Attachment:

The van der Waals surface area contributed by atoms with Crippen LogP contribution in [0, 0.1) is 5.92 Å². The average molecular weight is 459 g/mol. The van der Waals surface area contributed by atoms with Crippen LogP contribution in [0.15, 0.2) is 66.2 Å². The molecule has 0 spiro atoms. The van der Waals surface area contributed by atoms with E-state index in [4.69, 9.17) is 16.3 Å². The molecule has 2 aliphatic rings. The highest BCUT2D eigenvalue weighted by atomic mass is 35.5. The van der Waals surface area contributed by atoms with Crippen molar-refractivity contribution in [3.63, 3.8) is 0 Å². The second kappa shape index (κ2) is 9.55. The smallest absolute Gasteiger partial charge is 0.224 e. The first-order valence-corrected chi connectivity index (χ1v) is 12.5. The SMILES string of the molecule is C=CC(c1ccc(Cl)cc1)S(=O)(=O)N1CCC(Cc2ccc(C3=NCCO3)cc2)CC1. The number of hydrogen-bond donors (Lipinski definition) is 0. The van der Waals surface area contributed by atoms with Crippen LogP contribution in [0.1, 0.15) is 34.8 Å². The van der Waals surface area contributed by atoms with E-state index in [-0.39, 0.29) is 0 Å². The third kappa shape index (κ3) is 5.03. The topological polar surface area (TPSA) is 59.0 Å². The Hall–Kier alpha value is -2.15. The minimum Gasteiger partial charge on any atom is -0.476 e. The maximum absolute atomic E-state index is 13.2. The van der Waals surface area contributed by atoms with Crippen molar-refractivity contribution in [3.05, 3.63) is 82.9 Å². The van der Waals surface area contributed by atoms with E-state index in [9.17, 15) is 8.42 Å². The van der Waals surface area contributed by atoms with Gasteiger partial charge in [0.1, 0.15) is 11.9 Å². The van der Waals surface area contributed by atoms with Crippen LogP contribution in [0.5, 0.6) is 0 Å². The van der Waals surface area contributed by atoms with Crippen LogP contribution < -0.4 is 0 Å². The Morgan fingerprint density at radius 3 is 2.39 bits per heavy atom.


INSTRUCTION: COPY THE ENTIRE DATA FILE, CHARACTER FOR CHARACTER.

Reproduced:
The van der Waals surface area contributed by atoms with Crippen LogP contribution in [0, 0.1) is 5.92 Å². The average molecular weight is 459 g/mol. The van der Waals surface area contributed by atoms with Crippen LogP contribution in [0.15, 0.2) is 66.2 Å². The molecule has 0 spiro atoms. The van der Waals surface area contributed by atoms with E-state index in [4.69, 9.17) is 16.3 Å². The molecule has 2 aliphatic rings. The highest BCUT2D eigenvalue weighted by atomic mass is 35.5. The van der Waals surface area contributed by atoms with Crippen molar-refractivity contribution in [3.63, 3.8) is 0 Å². The second kappa shape index (κ2) is 9.55. The smallest absolute Gasteiger partial charge is 0.224 e. The first-order valence-corrected chi connectivity index (χ1v) is 12.5. The SMILES string of the molecule is C=CC(c1ccc(Cl)cc1)S(=O)(=O)N1CCC(Cc2ccc(C3=NCCO3)cc2)CC1. The number of hydrogen-bond donors (Lipinski definition) is 0. The van der Waals surface area contributed by atoms with Crippen LogP contribution in [0.1, 0.15) is 34.8 Å². The van der Waals surface area contributed by atoms with E-state index in [-0.39, 0.29) is 0 Å². The third kappa shape index (κ3) is 5.03. The topological polar surface area (TPSA) is 59.0 Å². The Hall–Kier alpha value is -2.15. The minimum Gasteiger partial charge on any atom is -0.476 e. The maximum absolute atomic E-state index is 13.2. The van der Waals surface area contributed by atoms with Crippen molar-refractivity contribution in [3.05, 3.63) is 82.9 Å². The van der Waals surface area contributed by atoms with E-state index in [9.17, 15) is 8.42 Å². The van der Waals surface area contributed by atoms with Gasteiger partial charge in [0.1, 0.15) is 11.9 Å². The van der Waals surface area contributed by atoms with Crippen LogP contribution in [0.5, 0.6) is 0 Å². The van der Waals surface area contributed by atoms with Crippen LogP contribution < -0.4 is 0 Å². The Morgan fingerprint density at radius 3 is 2.39 bits per heavy atom.